Enjoy the rest of your summer!
I found this website when we started chapter 5. It’s a video going into detail of the first primates and what they might have been. I found it to be an interesting video that tied in closely with what we still don’t know about where we come from.
The Chinchorro are a group of hunter-gatherers that existed in Southern Peru around 10000 to 4000 years ago. Interestingly, they began to mummify their dead rather suddenly, around 5050 BCE. Researchers have struggled to conclude the reasoning behind this abrupt culture change, until recently. It seems as though the Chinchorro halted their practice of burying the dead in part due to the environmental conditions. The dry climate allowed for the dead to be partially uncovered from their shallow graves due to the wind, leaving the remnants of the dead as constant reminders to the local population. This led to a certain familiarity with the dead that inspired complex burial rituals to evolve over time. This is an interesting cultural phenomena and pertains to our class quite obviously as an anthropological breakthrough.
Early hominids may have evolved opposable thumbs earlier than we thought. A fossil dated back 6 million years, suggests hominids had human like grip. Previously, the earliest evidence of grip was about 2.6 million years ago.
While I was on the part 2 of the UNIT 1 writing assignment I thought where future of anthropology lies, especially archaeology and I found this article of a respected Harvard scholar.
The article despite the implication of the title is focused on the career of a renowned archaeologist. However, I found a glimpse of where archaeology was heading after all the digging for many decades; archeologists are utilizing computer technologies to create virtual archives that would help understanding of the findings so far. The archeologist introduced in the article, Peter der Manuelian, has spent almost four decades digging and excavating and his next goal is not another digging but archiving the findings. Computer-based tools would enable displaying the findings in 3-D layer of information.
I as a member of the class thought how archaeology would continue to develop as a discipline when there are only so much to be found of cultural value. While the past and presence of anthropology has been well introduced in the course, I thought some may wonder where this field is heading and wanted to contribute to answering the question.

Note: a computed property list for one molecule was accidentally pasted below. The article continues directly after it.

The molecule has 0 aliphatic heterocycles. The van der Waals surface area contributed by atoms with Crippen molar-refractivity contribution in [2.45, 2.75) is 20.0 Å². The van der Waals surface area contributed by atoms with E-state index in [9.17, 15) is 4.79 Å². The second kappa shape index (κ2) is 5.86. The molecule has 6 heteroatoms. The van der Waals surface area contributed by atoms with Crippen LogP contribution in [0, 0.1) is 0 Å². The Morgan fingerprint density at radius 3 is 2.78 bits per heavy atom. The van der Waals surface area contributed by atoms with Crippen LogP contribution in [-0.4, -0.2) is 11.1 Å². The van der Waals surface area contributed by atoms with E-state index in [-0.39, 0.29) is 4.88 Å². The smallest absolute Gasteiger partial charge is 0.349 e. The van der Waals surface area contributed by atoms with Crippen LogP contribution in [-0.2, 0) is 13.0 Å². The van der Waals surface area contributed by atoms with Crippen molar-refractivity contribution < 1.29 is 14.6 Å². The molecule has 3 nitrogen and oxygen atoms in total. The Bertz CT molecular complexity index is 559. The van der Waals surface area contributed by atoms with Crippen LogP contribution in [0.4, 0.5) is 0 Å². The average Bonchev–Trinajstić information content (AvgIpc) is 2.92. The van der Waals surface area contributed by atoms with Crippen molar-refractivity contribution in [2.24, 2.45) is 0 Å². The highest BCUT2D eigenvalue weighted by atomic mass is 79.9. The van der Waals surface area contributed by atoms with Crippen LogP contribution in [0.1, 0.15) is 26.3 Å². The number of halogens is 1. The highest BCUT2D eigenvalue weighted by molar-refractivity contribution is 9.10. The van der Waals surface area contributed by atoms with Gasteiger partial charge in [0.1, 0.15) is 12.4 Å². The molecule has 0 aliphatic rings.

While I managed to find a glimpse of future of archeology in the article somehow, for the most part I felt that the title was rather misleading. The article did not directly focus on the future of archeology while much of the writing was dedicated to celebrating the successful career of a well known archeologist!
After learning about all of the early hominids I decided to take a look at some of the most important hominid discoveries. Just this past year, a new hominid species called Australopitchecus sediba, was discovered. The species lived around 1.97 million years ago and possesses traits similar to australopithecus and genus homo. It is possible they could be a direct ancestor of modern humans.
This article summarizes a discovery that was recently made in Syria of a cluster of Stone Age skulls with smashed-in faces. There are a few intriguing aspects to this discovery. For one, the skeletons were dug up several years following the burial, then separated from the skulls, and finally reburied. The smashed faces are a new phenomena that further perpetuate the discussion on how these societies related to their dead. These skulls are about 10,000 years old, and they were indeed homo sapiens. This finding certainly relates to some of the material we covered in this class. From an anthropological standpoint, it would be interesting to make inferences based on this finding in regards to the culture of the time. Did they have some sort of system of capital punishment?